Elders: Developing shepherds in God’s image
The ancient church leaders illustrate that appointing elders was an important part of the health, growth and establishment of the Christian congregations. For Paul, developing and appointing elders was a major task in establishing and developing new and healthy churches.
Today, however, many churches exist without elders. For some, elders seem like a luxury. For others, they are a hassle. Still others make the position unattainable for any imperfect human being.
However, few churches intentionally train and develop Christians for this leadership position. While we do an outstanding job identifying, training and developing evangelists, elders seem to be an afterthought. Even worse, on the mission field, few evangelists see training and developing elders as their role, even though they spend time training other preachers.
As a church planter who left an established church, I see the need for good leaders who are gifted at shepherding. The early church teaches us important lessons concerning elders.
First, elders are relational. The verbs for bishop/overseer in Hebrew suggest “giving attention to” people. Pastor/shepherd is also a relational word, indicating a personal involvement in the lives of people under his care.
Both words describe God’s actions with his people. God gives attention to, is concerned for and guides humans. He develops and nurtures those who are weak. He protects the oppressed and confronts the oppressor. Likewise, Jesus is both shepherd and bishop of our souls. Elders who shepherd and give attention to the congregation reflect the ministry style of God Jesus, and the Spirit. Elders are necessary to the health and growth of the church because people need relational leaders.
Second, elders were affirmed by both God and people. They lived among the community and led by example. As part of the community, they were able to identify those who were weak and in need of guidance. Since the word for bishop also means “to visit,” elders — like God and Jesus — intervene personally to meet with people and encourage them.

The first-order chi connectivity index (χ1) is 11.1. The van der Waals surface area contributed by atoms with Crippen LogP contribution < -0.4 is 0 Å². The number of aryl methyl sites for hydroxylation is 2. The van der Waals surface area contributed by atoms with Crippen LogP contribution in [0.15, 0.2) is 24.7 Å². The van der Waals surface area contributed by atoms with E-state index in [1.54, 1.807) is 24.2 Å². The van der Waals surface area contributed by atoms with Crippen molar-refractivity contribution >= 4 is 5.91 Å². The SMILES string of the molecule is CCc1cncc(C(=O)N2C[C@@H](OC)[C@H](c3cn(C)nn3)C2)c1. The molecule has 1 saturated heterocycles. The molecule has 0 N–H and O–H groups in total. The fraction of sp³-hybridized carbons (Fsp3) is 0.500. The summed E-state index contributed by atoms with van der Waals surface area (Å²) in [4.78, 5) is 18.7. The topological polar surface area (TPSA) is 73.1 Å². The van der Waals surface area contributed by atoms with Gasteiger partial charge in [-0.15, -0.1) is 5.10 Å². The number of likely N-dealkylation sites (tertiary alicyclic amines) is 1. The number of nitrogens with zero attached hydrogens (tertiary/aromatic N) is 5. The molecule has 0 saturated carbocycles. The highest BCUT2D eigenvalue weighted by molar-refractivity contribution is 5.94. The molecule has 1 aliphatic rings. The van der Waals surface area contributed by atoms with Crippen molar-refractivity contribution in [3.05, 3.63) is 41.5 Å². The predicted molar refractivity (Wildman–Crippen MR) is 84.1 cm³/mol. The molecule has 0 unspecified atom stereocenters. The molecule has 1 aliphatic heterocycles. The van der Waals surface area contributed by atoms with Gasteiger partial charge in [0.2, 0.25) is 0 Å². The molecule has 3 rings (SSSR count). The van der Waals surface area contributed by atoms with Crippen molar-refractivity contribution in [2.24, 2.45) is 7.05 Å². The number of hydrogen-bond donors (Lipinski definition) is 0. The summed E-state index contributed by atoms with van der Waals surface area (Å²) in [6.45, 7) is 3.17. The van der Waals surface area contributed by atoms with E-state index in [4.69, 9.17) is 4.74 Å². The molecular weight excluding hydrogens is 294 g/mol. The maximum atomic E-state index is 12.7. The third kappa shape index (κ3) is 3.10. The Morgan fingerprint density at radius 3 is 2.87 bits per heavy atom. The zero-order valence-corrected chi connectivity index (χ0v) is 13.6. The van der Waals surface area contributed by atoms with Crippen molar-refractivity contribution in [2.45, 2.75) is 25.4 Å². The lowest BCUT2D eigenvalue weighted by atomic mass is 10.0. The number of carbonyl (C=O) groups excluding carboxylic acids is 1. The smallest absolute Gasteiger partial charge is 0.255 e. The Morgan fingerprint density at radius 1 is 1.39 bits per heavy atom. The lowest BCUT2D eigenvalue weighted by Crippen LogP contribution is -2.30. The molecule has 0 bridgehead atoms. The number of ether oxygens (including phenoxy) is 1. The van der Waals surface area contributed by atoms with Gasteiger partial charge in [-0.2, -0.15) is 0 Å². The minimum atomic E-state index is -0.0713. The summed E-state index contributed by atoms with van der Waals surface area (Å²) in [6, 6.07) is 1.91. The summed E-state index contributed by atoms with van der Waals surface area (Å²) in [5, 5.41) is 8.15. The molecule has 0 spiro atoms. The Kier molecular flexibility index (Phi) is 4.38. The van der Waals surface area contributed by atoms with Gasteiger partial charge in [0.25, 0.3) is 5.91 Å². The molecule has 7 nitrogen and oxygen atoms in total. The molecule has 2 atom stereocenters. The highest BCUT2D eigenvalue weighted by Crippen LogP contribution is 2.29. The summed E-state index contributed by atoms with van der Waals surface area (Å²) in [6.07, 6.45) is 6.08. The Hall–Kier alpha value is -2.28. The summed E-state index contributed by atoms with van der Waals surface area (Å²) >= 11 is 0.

Third, elders were intentionally developed by other ministry leaders. From the early stages of a church, Paul and the other evangelists sought out leaders to shepherd the congregations.
We intentionally train evangelists for new churches. We build preacher training schools in new mission fields. We encourage young people to enter ministry. We should carry this same passion into training others to shepherd churches. Few churches, and elders, can tell the congregation who will be their elders in the next two, five or 10 years. Being intentional about elder development gives a church hope for their future.
Fourth, elders were primarily family men and reflected a compassionate character. Often I am told, and observe firsthand, that elders are chosen if they are successful businessmen, community leaders, good speakers or from an influential family in the church.
However, the biblical text emphasizes family men and men of compassion as those candidates for this ministry. Elders are to be committed husbands and family men. Concerning families, Paul does not use the common Greek term and concept for managing their families but a unique term that suggests involvement.